Our family has the genetic whammy for autism spectrum issues. Our Apserger kids have needed help from the school system. We have also home-schooled one of them for part of her school career. The therapies they received in school and through other sources, with help from SSI and Katie Beckett program, are their ticket to independence. One has completed a vocational program, one is in a vocational program, and the other stands a chance to make it in college if we can help him put some extra structure in place. So our kids, assuming that the economy opens up, will be taxpayers themselves and their taxes will more than make up for the therapies they have received.

It has taken a lot of work, extra energy, and creativity for our kids to realize these goals. The difference that therapy has made is the difference between a productive life and a struggle to survive.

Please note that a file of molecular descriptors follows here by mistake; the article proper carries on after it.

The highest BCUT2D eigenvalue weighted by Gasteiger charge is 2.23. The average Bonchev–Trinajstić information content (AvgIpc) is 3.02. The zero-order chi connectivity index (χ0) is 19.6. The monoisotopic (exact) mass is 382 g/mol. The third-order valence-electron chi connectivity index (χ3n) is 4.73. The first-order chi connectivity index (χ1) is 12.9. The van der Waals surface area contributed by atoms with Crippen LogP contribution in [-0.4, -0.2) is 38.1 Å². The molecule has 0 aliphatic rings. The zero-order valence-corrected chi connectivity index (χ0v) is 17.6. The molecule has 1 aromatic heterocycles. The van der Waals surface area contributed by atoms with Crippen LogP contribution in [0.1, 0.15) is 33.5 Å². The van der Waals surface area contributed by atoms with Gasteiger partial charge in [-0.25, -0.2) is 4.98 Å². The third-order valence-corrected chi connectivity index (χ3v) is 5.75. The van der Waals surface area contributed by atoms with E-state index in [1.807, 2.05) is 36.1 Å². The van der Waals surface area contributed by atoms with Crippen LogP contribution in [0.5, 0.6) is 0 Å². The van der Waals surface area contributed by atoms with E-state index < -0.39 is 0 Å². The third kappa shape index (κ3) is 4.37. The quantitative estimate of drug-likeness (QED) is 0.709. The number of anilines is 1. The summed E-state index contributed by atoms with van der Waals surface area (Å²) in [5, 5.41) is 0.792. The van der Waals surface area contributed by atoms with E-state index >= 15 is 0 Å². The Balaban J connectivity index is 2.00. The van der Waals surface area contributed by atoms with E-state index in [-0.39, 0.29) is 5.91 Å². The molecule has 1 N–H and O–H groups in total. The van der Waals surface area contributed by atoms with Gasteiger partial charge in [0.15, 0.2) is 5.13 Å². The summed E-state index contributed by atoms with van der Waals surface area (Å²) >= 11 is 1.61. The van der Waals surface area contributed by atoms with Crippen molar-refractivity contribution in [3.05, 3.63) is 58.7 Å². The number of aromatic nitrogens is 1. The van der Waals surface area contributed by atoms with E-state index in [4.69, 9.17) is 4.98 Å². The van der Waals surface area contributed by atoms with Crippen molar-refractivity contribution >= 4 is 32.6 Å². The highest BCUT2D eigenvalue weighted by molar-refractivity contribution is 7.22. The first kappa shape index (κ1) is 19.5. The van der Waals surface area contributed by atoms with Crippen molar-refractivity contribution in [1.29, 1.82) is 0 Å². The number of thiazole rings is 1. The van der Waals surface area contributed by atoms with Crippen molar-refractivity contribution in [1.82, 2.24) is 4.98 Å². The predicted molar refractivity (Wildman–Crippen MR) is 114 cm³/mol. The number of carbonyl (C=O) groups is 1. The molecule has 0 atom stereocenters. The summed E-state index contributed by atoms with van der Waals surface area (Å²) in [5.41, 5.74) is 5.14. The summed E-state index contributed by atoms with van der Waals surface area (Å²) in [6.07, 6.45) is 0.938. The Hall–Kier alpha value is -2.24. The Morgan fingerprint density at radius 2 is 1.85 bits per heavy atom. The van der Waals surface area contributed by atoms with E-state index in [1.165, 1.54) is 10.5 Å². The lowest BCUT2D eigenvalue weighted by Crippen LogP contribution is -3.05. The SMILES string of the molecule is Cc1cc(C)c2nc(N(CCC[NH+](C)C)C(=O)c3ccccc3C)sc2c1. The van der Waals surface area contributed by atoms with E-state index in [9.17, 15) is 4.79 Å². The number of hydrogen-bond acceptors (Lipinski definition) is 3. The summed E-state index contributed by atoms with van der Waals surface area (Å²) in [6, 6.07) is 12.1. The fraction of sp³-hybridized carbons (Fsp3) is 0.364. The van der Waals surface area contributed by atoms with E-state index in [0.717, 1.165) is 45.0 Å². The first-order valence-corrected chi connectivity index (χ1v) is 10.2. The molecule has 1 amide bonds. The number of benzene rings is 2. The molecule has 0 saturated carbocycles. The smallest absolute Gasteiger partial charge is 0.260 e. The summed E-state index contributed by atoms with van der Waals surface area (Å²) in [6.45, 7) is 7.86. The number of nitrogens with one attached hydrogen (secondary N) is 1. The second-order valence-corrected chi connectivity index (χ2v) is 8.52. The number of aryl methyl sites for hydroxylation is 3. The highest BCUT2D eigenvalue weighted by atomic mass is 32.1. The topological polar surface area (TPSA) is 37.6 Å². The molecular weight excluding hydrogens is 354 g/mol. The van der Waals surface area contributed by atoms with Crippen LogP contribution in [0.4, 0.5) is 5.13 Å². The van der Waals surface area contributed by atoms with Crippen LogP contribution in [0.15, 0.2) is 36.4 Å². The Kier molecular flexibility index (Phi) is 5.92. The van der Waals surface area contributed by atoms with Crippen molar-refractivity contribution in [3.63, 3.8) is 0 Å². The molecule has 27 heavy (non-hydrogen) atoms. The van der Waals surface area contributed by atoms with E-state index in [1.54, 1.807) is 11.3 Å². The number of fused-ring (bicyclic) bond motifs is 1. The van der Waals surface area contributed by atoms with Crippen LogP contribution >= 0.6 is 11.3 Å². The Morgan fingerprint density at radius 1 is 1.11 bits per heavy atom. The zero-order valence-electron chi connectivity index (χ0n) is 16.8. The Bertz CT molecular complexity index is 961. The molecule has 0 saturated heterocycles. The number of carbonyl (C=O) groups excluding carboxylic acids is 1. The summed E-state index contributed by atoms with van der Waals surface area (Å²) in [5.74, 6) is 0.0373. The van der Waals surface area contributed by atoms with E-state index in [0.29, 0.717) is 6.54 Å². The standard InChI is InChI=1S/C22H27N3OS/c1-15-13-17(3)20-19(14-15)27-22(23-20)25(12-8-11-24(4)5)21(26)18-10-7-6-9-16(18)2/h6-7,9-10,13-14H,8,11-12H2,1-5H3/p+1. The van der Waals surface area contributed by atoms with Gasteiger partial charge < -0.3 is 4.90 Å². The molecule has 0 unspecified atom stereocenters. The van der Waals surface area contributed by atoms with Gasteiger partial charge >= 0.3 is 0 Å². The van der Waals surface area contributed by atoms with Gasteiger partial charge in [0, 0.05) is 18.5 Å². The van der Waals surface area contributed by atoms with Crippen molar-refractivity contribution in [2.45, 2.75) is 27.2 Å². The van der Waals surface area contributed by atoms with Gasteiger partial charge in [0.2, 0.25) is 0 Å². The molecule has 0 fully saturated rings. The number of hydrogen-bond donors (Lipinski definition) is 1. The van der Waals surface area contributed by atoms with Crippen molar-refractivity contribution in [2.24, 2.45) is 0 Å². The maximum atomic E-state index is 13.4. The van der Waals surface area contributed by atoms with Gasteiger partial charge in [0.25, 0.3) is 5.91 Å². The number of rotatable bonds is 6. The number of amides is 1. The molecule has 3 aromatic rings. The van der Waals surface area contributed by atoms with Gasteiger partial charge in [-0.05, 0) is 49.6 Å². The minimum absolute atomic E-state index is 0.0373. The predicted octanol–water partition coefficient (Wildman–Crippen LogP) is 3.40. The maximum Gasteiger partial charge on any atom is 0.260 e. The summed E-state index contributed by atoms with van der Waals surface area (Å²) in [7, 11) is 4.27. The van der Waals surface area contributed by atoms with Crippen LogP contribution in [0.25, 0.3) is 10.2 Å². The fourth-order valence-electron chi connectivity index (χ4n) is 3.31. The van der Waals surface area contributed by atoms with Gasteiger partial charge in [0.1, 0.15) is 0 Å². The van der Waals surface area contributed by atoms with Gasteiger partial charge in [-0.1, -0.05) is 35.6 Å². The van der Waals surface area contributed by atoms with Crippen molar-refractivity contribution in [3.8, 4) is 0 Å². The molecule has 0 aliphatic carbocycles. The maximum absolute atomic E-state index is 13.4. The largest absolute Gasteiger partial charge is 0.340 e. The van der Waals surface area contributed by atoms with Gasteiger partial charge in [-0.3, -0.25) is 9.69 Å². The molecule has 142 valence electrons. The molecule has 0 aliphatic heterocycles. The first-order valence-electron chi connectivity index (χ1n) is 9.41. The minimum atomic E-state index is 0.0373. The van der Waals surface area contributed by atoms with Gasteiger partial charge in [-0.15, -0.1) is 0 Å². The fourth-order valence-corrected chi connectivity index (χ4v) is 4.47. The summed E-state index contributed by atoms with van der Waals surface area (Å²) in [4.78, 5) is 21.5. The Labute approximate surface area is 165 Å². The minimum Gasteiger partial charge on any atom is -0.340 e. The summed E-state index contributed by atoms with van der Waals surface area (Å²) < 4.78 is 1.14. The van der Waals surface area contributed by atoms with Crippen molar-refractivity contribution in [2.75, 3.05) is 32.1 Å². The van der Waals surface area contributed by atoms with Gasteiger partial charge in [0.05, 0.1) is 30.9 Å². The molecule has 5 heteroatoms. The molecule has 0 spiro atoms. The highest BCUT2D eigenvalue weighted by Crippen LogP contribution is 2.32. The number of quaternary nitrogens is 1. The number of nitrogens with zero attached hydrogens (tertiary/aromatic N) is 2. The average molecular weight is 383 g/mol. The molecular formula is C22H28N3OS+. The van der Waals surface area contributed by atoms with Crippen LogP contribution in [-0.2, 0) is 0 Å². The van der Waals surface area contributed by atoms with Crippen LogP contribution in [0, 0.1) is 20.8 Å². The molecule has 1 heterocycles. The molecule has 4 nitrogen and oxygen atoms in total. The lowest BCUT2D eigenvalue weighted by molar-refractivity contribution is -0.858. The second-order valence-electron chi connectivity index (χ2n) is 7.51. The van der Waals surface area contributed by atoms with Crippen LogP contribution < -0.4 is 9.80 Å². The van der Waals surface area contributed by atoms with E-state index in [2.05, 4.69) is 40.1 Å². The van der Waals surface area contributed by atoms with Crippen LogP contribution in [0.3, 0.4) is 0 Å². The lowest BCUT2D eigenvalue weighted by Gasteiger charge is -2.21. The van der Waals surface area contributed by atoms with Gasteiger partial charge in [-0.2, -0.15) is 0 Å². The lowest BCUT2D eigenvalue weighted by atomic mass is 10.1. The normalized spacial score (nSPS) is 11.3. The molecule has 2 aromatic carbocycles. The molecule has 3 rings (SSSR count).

Some Asperger people are able to go to University. Long before anybody ever heard of Aspergers, my dad, who is an Aspie, earned a masters in chemistry. Personally and emotionally, he is paranoid because he never has understood how people tick; but he was able to earn a good living and work well for his company. His company took the view that "he's a nut, but he knows his stuff, so just leave him alone to do his thing."

Unfortunately, other aspies have difficulty dealing with necessary skills for dealing with school, work, and life. Aspergers people often lack intuition about social situations. So while your neurotypical child learns by steps A, B, and C, the Aspie child has to learn steps A.1, A.2, A.3, A.n before he can get to B.

I grow weary of people who don't have kids with Autism Spectrum disorders making pronouncements. Yes, people game the system. That doesn't invalidate the real need for services.

Bryan C said...

I can't shake the feeling that Aspergers, in particular, is just taking a perfectly normal set of personality characteristics and packaging them into an illness. Like a modern variation on Hippocrates' Four Temperaments.

Grandma Bee said...